Calcium deficiency is caused by hormone disorders, malnutrition and malabsorption.


Sodium is the most abundant and perhaps the most important of the electrolytes. The highest concentrations are found outside of cells inside our bodies.  All cells depend on sodium and potassium to bring nutrients inside the cell.  Activating muscles is also controlled by sodium and potassium. Many foods contain sodium. If you have a deficiency of sodium, it is called hyponatremia.  Hyponatremia is the most common electrolyte disorder in the U.S.! (10) This is usually caused in athletes from sweating profusely. Other symptoms include fatigue, muscle weakness, muscle cramps,  nausea, vomiting, or confusion.  If you vomit while you are deficient in sodium, your level of sodium will drop even lower.(10)

A sodium deficiency can be caused by many issues. Some of them include consumption of too many fluids, hormone changes, kidney failure, heart failure, cirrhosis, sweating and the use of diuretics.(15)


Magnesium is another electrolyte that many take for granted. Magnesium is the biggest reason behind low performing athletes. It has a direct effect on sodium, potassium, and calcium.  Exercise that is either longer in duration or more intense depletes magnesium levels. Similar to the other electrolytes, magnesium is excreted in sweat and urine.  Symptoms of magnesium depletion include weakness, muscle cramps, confusion and irregular heartbeat.(11)

There are many causes of low magnesium. Some of them are:

  1. Excessive Alcohol Usage
  2. Burns
  3. Chronic Diarrhea
  4. Excessive Urination
  5. Celiac Disease and Inflammatory Bowel Disease
  6. Improper Diet
  7. Medicines(11)
  8. Sweating


If you experience a number of bone-related symptoms, you should suspect a phosphorus deficiency. For example, if your bones start to break easily. Other symptoms include:

  • Anxiety
  • Fatigue
  • Irregular Breathing
  • Irritability
  • Joint Stiffness
  • Numbness
  • Weakness
  • Changes in Body Weight

It is also important to note that children who have a phosphorus deficiency have poor growth patterns and tooth development.(12) You can increase phosphorus in your body through the foods you consume. Phosphorous deficiency is caused by not having an adequate diet. It also can be caused by health conditions that affect your ability to store phosphorus. Diabetics, anorexics and alcoholics may be at a higher risk to have this deficiency. (13)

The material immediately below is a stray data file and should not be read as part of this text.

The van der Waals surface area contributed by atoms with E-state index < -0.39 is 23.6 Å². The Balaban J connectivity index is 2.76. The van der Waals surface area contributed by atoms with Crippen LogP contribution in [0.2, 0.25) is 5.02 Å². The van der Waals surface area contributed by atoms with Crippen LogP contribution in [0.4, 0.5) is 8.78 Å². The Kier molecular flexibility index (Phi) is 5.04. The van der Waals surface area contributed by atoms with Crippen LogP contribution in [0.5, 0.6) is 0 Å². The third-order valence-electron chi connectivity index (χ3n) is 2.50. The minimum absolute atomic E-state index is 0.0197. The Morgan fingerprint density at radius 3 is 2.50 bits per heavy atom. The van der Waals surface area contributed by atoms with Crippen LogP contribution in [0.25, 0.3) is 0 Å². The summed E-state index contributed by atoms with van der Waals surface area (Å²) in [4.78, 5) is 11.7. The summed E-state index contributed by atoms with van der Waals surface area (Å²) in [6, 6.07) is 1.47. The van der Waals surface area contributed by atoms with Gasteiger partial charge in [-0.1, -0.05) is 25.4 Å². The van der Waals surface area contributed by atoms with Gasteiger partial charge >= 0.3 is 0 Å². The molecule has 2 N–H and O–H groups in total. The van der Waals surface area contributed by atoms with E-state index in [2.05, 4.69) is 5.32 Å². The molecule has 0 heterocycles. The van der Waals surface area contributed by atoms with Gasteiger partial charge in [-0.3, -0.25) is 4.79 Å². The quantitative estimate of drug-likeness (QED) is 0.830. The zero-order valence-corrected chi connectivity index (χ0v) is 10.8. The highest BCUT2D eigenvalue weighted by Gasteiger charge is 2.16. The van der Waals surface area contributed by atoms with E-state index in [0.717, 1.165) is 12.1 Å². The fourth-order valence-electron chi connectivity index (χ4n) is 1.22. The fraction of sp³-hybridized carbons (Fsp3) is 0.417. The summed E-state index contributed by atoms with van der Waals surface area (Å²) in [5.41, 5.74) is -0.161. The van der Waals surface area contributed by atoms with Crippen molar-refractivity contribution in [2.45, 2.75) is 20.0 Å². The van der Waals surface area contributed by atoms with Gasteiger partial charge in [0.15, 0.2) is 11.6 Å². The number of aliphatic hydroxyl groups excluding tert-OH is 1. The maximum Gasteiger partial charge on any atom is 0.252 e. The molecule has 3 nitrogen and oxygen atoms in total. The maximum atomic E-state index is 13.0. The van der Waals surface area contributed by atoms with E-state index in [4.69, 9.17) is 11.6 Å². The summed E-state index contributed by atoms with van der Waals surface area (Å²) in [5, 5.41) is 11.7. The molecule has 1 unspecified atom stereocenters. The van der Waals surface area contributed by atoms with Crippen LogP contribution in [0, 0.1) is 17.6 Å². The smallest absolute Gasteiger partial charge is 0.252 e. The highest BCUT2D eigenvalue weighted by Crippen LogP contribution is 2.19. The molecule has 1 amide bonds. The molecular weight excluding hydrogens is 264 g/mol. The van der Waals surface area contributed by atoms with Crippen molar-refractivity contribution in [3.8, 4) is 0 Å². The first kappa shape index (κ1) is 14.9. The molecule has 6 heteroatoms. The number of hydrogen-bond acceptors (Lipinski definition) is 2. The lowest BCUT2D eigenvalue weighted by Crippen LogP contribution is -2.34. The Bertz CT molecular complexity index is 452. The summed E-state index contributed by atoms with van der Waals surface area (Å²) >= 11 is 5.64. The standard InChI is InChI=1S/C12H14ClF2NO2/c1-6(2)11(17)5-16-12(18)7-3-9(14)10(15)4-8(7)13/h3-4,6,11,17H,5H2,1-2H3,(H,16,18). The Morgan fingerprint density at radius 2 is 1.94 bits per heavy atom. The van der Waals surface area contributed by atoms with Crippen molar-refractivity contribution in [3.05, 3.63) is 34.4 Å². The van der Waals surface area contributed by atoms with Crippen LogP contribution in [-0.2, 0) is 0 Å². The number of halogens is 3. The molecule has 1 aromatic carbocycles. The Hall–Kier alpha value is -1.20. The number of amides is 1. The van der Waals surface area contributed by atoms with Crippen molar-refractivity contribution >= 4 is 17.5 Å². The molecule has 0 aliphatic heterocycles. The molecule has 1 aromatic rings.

Potassium is the primary electrolyte found inside of cells.  It works closely with sodium and chloride to keep fluids balanced. In addition, it generates nerve impulses. Your body loses potassium from contracting muscles during exercise.  Then it is excreted in urine or sweat.  Low potassium is called hypokalemia. Symptoms of hypokalemia include 🙁14)

  • Muscle Fatigue
  • General Weakness
  • Drowsiness
  • Confusion
  • Irregular Heartbeat

Low potassium has many causes. The most common cause is loss in urine. This is because of prescription medications that increase urination. These types of medications are often prescribed for people who have high blood pressure or heart disease.(14) When you are vomiting, have diarrhea, or both, you can have an excessive loss of potassium. Very rarely, low potassium is caused by not consuming enough potassium in your diet.

Other causes of potassium deficiency include:

  1. Chronic Kidney Disease
  2. Diabetic Ketoacidosis
  3. Excessive Laxative Usage
  4. Excessive Sweating
  5. Folic Acid Deficiency
  6. Excessive Alcohol Usage

Treatments for Electrolyte Deficiency

Now that you know more about electrolytes and symptoms of deficiencies, we can discuss some treatments.

There are a few ways to treat an electrolyte deficiency. Many deficiencies will be corrected by simply taking a multivitamin. Others may feel better if they add sea salt to their diet. There are also electrolyte powders and drinks that will benefit you if you have an electrolyte deficiency. Furthermore, others correct their deficiency by adding cream of tarter to their diet.

High-Quality Multivitamin

Hopefully after reading this article, you will recognize the signs of an electrolyte deficiency. So the next time your leg cramps up while you are running, you will know exactly what to do!


  1. https://medlineplus.gov/fluidandelectrolytebalance.html
  2. https://www.ncbi.nlm.nih.gov/pubmed/31262415
  3. https://www.ncbi.nlm.nih.gov/pubmed/7854827
  4. https://www.ncbi.nlm.nih.gov/pubmed/25592330
  5. https://journals.viamedica.pl/cardiology_journal/article/viewFile/21240/16844
  6. https://www.ncbi.nlm.nih.gov/pubmed/26920240
  7. https://www.ncbi.nlm.nih.gov/pubmed/2033479
  8. https://medlineplus.gov/ency/article/002424.htm
  9. https://www.ncbi.nlm.nih.gov/pubmed/23558164
  10. https://www.mayoclinic.org/diseases-conditions/hyponatremia/symptoms-causes/syc-20373711
  11. https://www.ncbi.nlm.nih.gov/pubmed/20081299
  12. http://lpi.oregonstate.edu/mic/minerals/phosphorus
  13. https://www.kidney.org/atoz/content/phosphorus
  14. https://medlineplus.gov/ency/article/000479.htm
  15. Hyponatremia. Merck Manual Professional Version. https://www.merckmanuals.com/professional/endocrine-and-metabolic-disorders/electrolyte-disorders/hyponatremia. Accessed April 6, 2018.